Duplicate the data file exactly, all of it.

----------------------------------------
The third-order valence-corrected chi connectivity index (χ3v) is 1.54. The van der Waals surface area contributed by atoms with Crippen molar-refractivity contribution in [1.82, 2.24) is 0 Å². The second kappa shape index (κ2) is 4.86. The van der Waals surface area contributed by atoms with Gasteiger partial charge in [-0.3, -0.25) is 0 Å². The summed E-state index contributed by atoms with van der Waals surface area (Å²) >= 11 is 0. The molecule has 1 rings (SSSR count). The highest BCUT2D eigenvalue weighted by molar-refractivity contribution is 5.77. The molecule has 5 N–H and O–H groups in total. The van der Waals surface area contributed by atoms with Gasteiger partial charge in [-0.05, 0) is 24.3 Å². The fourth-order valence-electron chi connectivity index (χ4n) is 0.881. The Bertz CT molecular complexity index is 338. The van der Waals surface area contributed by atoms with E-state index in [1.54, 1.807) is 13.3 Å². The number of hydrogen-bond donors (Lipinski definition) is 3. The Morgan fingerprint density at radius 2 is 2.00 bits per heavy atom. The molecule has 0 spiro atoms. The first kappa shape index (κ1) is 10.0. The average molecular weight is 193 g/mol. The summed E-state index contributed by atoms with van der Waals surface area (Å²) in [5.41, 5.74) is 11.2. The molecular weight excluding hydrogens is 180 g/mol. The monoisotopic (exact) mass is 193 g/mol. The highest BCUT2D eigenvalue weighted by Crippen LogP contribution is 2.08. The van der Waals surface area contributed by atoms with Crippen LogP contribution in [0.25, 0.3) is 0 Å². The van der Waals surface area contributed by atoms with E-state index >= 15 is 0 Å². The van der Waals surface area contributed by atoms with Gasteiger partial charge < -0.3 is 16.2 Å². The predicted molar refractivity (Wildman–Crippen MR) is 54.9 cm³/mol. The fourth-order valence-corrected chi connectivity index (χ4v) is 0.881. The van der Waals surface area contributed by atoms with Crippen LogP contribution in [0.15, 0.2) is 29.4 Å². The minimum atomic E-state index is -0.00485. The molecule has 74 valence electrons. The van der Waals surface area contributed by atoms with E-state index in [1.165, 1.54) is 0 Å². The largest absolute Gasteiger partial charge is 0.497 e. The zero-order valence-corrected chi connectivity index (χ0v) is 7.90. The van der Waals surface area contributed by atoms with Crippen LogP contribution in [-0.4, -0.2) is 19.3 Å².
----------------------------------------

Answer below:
The third-order valence-corrected chi connectivity index (χ3v) is 1.54. The van der Waals surface area contributed by atoms with Crippen molar-refractivity contribution in [1.82, 2.24) is 0 Å². The second kappa shape index (κ2) is 4.86. The van der Waals surface area contributed by atoms with Gasteiger partial charge in [-0.3, -0.25) is 0 Å². The summed E-state index contributed by atoms with van der Waals surface area (Å²) >= 11 is 0. The molecule has 1 rings (SSSR count). The highest BCUT2D eigenvalue weighted by molar-refractivity contribution is 5.77. The molecule has 5 N–H and O–H groups in total. The van der Waals surface area contributed by atoms with Gasteiger partial charge in [-0.05, 0) is 24.3 Å². The fourth-order valence-electron chi connectivity index (χ4n) is 0.881. The Bertz CT molecular complexity index is 338. The van der Waals surface area contributed by atoms with E-state index in [1.54, 1.807) is 13.3 Å². The number of hydrogen-bond donors (Lipinski definition) is 3. The Morgan fingerprint density at radius 2 is 2.00 bits per heavy atom. The molecule has 0 spiro atoms. The first kappa shape index (κ1) is 10.0. The average molecular weight is 193 g/mol. The summed E-state index contributed by atoms with van der Waals surface area (Å²) in [5.41, 5.74) is 11.2. The molecular weight excluding hydrogens is 180 g/mol. The monoisotopic (exact) mass is 193 g/mol. The highest BCUT2D eigenvalue weighted by Crippen LogP contribution is 2.08. The van der Waals surface area contributed by atoms with Crippen LogP contribution in [0.25, 0.3) is 0 Å². The van der Waals surface area contributed by atoms with E-state index >= 15 is 0 Å². The van der Waals surface area contributed by atoms with Gasteiger partial charge < -0.3 is 16.2 Å². The predicted molar refractivity (Wildman–Crippen MR) is 54.9 cm³/mol. The fourth-order valence-corrected chi connectivity index (χ4v) is 0.881. The van der Waals surface area contributed by atoms with Crippen LogP contribution in [0.15, 0.2) is 29.4 Å². The minimum atomic E-state index is -0.00485. The molecule has 74 valence electrons. The van der Waals surface area contributed by atoms with E-state index in [1.165, 1.54) is 0 Å². The largest absolute Gasteiger partial charge is 0.497 e. The zero-order valence-corrected chi connectivity index (χ0v) is 7.90. The van der Waals surface area contributed by atoms with Crippen LogP contribution in [-0.4, -0.2) is 19.3 Å².